What made the business news in Asia and Europe this morning? Here's our daily business round-up:
The price of US sweet, light crude has hit a new two-and-a-half year high, rising above $108 a barrel. The price has been lifted by a combination of Friday's strong US jobs data and continuing worries about the situation in Libya.
BP is reported to be seeking an agreement that would allow it to restart drilling for oil in the Gulf of Mexico, where a BP rig explosion last year killed 15 workers and caused a huge oil spill. US regulators have dismissed reports of a "done deal", but it is thought that BP has been given informal approval.
Vodafone is to sell its 44% stake in the French mobile phone operator SFR to Vivendi for 7.95bn euros ($11.3bn). The deal gives Vivendi, France's biggest mobile phone business, full control of SFR and ends months of talks with Vodafone. The deal is expected to be completed by June.
The number of Spanish people claiming unemployment benefit has hit a record high. The figure rose by 34,406 in March, to a new record of 4.3 million, according to the Labour Ministry.
Japan's big manufacturers say they expect conditions to worsen in the coming three months, according to the Bank of Japan's Tankan survey. But the decline in business sentiment was not as bad as many expected, leading to questions of accuracy.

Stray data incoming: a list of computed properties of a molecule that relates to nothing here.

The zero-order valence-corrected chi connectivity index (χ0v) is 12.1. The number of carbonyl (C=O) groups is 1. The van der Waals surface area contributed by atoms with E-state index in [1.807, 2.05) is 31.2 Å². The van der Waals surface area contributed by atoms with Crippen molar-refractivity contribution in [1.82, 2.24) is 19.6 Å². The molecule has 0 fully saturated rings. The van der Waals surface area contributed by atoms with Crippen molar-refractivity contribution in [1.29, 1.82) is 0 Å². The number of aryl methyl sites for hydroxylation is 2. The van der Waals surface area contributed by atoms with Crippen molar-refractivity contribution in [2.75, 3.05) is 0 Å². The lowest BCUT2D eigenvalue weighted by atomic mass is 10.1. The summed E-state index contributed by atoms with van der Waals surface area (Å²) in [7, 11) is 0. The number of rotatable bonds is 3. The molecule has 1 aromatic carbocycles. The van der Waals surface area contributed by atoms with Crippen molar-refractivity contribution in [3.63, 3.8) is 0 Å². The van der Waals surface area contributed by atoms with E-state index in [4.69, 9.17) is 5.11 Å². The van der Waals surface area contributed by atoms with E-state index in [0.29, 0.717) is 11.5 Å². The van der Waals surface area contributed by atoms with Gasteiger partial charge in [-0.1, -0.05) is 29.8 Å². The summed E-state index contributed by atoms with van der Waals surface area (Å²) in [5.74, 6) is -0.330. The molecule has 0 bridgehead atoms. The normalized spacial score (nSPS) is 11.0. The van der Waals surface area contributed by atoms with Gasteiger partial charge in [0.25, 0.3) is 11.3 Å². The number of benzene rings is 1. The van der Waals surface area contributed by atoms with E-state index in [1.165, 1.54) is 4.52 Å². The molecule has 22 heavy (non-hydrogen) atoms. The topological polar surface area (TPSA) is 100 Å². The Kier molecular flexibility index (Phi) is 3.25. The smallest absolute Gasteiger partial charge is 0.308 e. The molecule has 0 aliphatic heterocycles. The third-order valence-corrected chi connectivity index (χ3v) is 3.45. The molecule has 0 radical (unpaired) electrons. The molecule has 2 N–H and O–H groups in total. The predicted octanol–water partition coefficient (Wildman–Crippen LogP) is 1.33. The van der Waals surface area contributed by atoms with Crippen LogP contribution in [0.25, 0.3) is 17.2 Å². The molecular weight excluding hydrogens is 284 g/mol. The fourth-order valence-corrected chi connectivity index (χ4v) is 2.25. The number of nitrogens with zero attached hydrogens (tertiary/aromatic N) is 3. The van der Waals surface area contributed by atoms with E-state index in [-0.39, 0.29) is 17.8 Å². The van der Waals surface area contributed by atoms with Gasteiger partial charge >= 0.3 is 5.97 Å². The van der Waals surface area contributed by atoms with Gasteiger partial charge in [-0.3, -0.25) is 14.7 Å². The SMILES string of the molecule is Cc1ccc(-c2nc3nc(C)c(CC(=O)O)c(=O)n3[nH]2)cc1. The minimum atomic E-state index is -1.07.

The earthquake and tsunami that hit Japan on 11 March have lead to rolling power blackouts and a nuclear crisis.
The natural disasters that hit Australia will cost its economy A$9bn ($9.4bn; £5.8bn), according to the Treasury department. The latest figure is a substantial increase on an earlier estimate. The Australian states of Queensland and Victoria were hit by floods and a cyclone in January and February.
An Indian parliamentary panel has begun its questioning on the controversial award of telecoms licences. Police say that in 2007-08, when India issued 122 new telecoms licences, several rules were violated and bribes were paid to favour certain firms.
To hear about some of the wider trends in the world of business, click through to our Business Daily podcast which today explores the issue of what happens to company deals once a regime falls.